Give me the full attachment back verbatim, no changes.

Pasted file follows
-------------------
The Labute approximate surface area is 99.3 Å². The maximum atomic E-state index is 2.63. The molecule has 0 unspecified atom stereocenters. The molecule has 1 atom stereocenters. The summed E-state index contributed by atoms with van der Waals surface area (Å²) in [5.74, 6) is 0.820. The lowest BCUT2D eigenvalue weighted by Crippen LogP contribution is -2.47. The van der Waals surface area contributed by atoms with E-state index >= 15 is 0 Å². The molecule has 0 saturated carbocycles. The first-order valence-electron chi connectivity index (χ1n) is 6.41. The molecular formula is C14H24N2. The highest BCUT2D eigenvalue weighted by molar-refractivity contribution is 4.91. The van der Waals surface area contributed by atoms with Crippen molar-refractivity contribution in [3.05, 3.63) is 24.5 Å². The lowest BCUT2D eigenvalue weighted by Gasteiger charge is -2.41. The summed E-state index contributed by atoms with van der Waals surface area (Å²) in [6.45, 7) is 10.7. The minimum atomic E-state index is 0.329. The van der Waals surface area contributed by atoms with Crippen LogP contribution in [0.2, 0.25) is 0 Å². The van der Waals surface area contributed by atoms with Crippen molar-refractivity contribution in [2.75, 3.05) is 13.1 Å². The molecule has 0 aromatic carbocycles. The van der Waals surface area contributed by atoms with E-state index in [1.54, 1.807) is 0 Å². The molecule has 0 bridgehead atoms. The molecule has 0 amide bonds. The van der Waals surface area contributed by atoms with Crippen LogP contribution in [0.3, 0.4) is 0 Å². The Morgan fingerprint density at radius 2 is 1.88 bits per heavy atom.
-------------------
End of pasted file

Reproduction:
The Labute approximate surface area is 99.3 Å². The maximum atomic E-state index is 2.63. The molecule has 0 unspecified atom stereocenters. The molecule has 1 atom stereocenters. The summed E-state index contributed by atoms with van der Waals surface area (Å²) in [5.74, 6) is 0.820. The lowest BCUT2D eigenvalue weighted by Crippen LogP contribution is -2.47. The van der Waals surface area contributed by atoms with E-state index >= 15 is 0 Å². The molecule has 0 saturated carbocycles. The first-order valence-electron chi connectivity index (χ1n) is 6.41. The molecular formula is C14H24N2. The highest BCUT2D eigenvalue weighted by molar-refractivity contribution is 4.91. The van der Waals surface area contributed by atoms with Crippen molar-refractivity contribution in [3.05, 3.63) is 24.5 Å². The lowest BCUT2D eigenvalue weighted by Gasteiger charge is -2.41. The summed E-state index contributed by atoms with van der Waals surface area (Å²) in [6.45, 7) is 10.7. The minimum atomic E-state index is 0.329. The van der Waals surface area contributed by atoms with Crippen LogP contribution in [0.2, 0.25) is 0 Å². The van der Waals surface area contributed by atoms with Crippen molar-refractivity contribution in [2.75, 3.05) is 13.1 Å². The molecule has 0 aromatic carbocycles. The van der Waals surface area contributed by atoms with E-state index in [1.54, 1.807) is 0 Å². The molecule has 0 bridgehead atoms. The molecule has 0 amide bonds. The van der Waals surface area contributed by atoms with Crippen LogP contribution in [0.3, 0.4) is 0 Å². The Morgan fingerprint density at radius 2 is 1.88 bits per heavy atom.